Walking in the countrysideAre all footpaths and bridleways now open? From May 1st, the only restrictions are where paths enter land where livestock is kept. These 'no go' areas have been clearly marked by red county council 'no entry' signs. To pass such a sign is an offence. If for any reason you come across livestock without seeing a sign, you must turn back. Remember that dogs should be kept on leads.

Can landowners prevent public access to arable land and woodland?Restrictions have been lifted from many more public rights of way and land which has established public access rights. On private land where no such rights exist you will need the owner's consent. Where landowners are happy to give this (it will usually be clear from signs), please respect their wishes and comply with any precautions they ask you to take.

Why are some paths and sites marked as open with a green County Council sign?These signs are being used on some well-used sites or paths that were previously closed, and also where people need to know that there is no closure further along the route.

Are the long-distance paths, such as Marriot's Way, North Norfolk Coast Path, Weavers Way, Peddars Way - open?Yes, but you may encounter minor diversions to avoid livestock holdings. You must follow these diversions, which are well marked. The northern half of Weavers Way is open and is subject to occasional diversions

Where can I exercise my dog?Many paths are now open, and dogs can be exercised on some recreational areas, beaches and woodland. Be sure you comply with local bylaws - for instance, on some popular beaches dogs are banned from certain areas from May 1st. This is to protect families and children at play. Remember to clear up after your dog.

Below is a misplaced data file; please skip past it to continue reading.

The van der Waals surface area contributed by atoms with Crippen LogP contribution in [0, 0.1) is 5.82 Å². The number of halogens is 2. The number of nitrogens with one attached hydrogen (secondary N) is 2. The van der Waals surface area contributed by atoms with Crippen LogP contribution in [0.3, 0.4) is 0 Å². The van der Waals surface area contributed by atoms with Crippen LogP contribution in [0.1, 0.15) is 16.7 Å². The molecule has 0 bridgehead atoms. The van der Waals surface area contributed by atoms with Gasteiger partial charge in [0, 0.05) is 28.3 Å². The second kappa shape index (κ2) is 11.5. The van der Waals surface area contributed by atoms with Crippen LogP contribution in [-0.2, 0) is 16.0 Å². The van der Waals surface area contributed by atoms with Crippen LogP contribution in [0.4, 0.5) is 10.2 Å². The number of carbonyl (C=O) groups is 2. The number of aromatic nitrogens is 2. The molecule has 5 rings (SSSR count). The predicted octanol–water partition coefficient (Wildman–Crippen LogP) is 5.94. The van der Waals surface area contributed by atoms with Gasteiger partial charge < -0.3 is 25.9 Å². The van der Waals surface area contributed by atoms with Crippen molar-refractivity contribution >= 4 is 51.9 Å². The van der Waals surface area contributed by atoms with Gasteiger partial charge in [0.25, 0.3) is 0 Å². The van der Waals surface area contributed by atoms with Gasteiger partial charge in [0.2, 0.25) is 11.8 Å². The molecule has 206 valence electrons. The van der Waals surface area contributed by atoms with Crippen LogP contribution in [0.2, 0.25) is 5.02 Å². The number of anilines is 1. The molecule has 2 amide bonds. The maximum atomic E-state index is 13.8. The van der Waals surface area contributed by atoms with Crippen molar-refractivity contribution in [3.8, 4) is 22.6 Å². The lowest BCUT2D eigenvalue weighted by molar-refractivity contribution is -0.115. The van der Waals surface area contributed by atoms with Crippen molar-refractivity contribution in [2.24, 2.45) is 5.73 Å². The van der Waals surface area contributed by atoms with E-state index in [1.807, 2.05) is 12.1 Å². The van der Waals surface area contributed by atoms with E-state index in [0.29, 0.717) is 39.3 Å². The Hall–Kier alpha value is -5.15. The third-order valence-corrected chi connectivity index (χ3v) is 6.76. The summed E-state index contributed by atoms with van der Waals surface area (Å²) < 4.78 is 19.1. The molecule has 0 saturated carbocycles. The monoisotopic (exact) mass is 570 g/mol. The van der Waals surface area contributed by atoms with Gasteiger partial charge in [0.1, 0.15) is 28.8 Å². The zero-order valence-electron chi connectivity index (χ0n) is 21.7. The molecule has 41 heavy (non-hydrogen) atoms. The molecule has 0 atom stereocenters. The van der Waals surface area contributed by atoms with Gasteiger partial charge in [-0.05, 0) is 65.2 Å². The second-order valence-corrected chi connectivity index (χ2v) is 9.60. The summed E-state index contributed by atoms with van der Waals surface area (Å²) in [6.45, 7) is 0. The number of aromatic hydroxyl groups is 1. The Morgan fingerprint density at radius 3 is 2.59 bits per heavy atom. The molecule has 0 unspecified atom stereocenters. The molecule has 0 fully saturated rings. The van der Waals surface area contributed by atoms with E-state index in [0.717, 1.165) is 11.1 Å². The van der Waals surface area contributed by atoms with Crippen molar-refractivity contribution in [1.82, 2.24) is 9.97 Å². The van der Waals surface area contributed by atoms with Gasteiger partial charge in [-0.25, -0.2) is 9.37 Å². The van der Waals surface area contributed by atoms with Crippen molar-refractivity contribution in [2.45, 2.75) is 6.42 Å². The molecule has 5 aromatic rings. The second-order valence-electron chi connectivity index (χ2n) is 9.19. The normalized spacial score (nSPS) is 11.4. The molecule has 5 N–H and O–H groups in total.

Do I have to keep my dog on a lead?If you are entering forestry or woodland, you MUST keep your dog on a lead. This is a legal requirement under the May 1st Declaration and it is an offence, with a fine of up to £5,000, to let your dog run free in woods or forests. It is also good practice to keep dogs on leads whenever walking in the countryside. The May 1st changes open up paths closer to livestock holdings, and many livestock farmers are anxious that dogs do not stray on to livestock land.

b<>What happens if dog walkers are found letting their dogs walk loose on a footpath that is near to livestock?The County Council would consider closing that footpath to all users.

What happens if I ignore the restrictions?Passing a red County Council sign is an offence unless you are specifically authorised to do so. Offenders could face finds of up to £5,000. Anyone removing or defacing one of these signs could also be prosecuted. Failing to keep a dog on a short lead in woods and forests is also an offence.


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Kelling Heath Woodhill Park